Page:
Fantasy football team preview: Dallas Cowboys
The Cowboys were the most run-heavy offense in the league last year, and that isn’t expected to change this season regardless of whether Ezekiel Elliott is suspended. Head coach Jason Garrett and offensive coordinator Scott Linehan run a timing-based offense that relied heavily on play action last season, ranking fourth in the league with play action 23.6 percent of the time. Their heavy reliance on the run game led to the league’s slowest paced offense, but they still managed fall in the middle of the pack in snaps per game thanks to playing with the league on over half of their snaps.
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Few if anyone at this time last year thought Dak Prescott would be a viable fantasy option, but he ended up being that and more in his rookie season. Prescott didn’t put up gaudy passing numbers with just 3,667 yards and 23 scores, but he padded his fantasy stats with 281 rushing yards and six scores, which tied with Tyrod Taylor for the position lead. When the dust settled, he finished a surprise sixth among quarterbacks in fantasy scoring. While we could see some regression in Prescott’s efficiency, he still offers solid value as a back-end QB1 option this season.
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At the time of this writing, there has yet to be a decision regarding Elliott’s situation. But instead of focusing on off-field matters, let’s talk about what he did on the field last season. He led all running backs in carries with 322, and only Le’Veon Bell average more touches per game than Elliot’s 23.6. He also ranked second among running backs in fantasy scoring with top-12 finishes in 12 out of 15 games played. Elliott got plenty of help from his offensive line, but he also excelled independent of his blocking with an average of 2.9 yards after contact per attempt, which ranked eighth among running backs with at least 100 carries. While Elliott’s 13 carries inside the 5-yard line was well behind league-leader LeGarrette Blount’s 29, he managed to score seven times on these carries which tied for fifth in the league. Given his heavy volume and impressive skill set, Elliott is locked in as an elite fantasy option this season.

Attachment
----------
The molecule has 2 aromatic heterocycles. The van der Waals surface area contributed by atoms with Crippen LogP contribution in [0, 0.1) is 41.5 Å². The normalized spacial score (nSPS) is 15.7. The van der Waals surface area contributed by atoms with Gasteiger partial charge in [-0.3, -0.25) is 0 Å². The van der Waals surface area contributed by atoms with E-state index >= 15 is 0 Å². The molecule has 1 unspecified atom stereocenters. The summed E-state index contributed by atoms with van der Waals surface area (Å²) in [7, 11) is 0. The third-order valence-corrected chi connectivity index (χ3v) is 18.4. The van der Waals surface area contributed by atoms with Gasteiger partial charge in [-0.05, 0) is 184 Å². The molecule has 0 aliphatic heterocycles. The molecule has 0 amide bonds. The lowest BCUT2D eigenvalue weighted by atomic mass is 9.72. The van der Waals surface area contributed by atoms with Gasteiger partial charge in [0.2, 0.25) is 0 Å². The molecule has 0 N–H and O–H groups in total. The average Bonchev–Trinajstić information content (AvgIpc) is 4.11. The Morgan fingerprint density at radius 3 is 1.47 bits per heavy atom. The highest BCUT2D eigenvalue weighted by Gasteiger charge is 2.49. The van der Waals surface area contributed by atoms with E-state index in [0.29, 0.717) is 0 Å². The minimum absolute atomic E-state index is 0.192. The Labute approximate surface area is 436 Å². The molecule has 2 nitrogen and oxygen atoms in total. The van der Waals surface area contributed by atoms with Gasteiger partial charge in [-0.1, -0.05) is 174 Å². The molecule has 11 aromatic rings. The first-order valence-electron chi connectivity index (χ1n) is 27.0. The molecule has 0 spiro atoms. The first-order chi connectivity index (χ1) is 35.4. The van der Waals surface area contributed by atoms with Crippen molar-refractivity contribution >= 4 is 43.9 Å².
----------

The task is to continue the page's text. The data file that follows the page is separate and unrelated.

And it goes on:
After Elliott, the Cowboys currently have Darren McFadden, Alfred Morris, and Ronnie Hillman. McFadden figures to see some work as a receiver and change of pace option. He’s also the best bet as Elliott’s handcuff, which at least gives him late-round consideration. However, McFadden is unlikely to offer any fantasy value as long as Elliott is healthy and not suspended.
The Cowboys’ run-heavy approach doesn’t help this receiver group out from a volume standpoint. Dez Bryant led the group with an average of 6.8 targets per game, which ranked just 34th among wide receivers last season. Still, Bryant showed he’s still capable of getting it done for fantasy purposes with five top-10 weeks, three of which were also top-five. He’s also coming off a career-high in yards per reception (15.9). Bryant comes with weekly volatility, but his ceiling is still high enough to be considered among the back end of the WR1s.
There isn’t a lot of fantasy value to be had after Bryant on the Cowboys depth chart. Cole Beasley has emerged as a solid slot receiver, but he’s a better real football option than he is in fantasy football. Beasley finished 40th among wide receivers in PPR scoring last year, and that’s about his ceiling this year as long as Bryant stays healthy. Terrance Williams is good for the occasional big game, but he’s been far from consistent over the course of his career. Save him for DFS.
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Jason Witten just keeps on trucking. Now entering his 15th NFL season, Witten has started to show signs of decline over the past two seasons. His yards per reception has dipped under 10 yards both years, and he’s managed a combined six scores over that span. A major upside limited for Witten is his low average depth of target, which was just 6.8 yards last season. That was the lowest of his career and ranked 22nd out of 27 tight ends with at least 50 targets. Witten still has a reasonably high floor, but his extremely low fantasy ceiling makes him a somewhat unappealing TE2 option in 2017.
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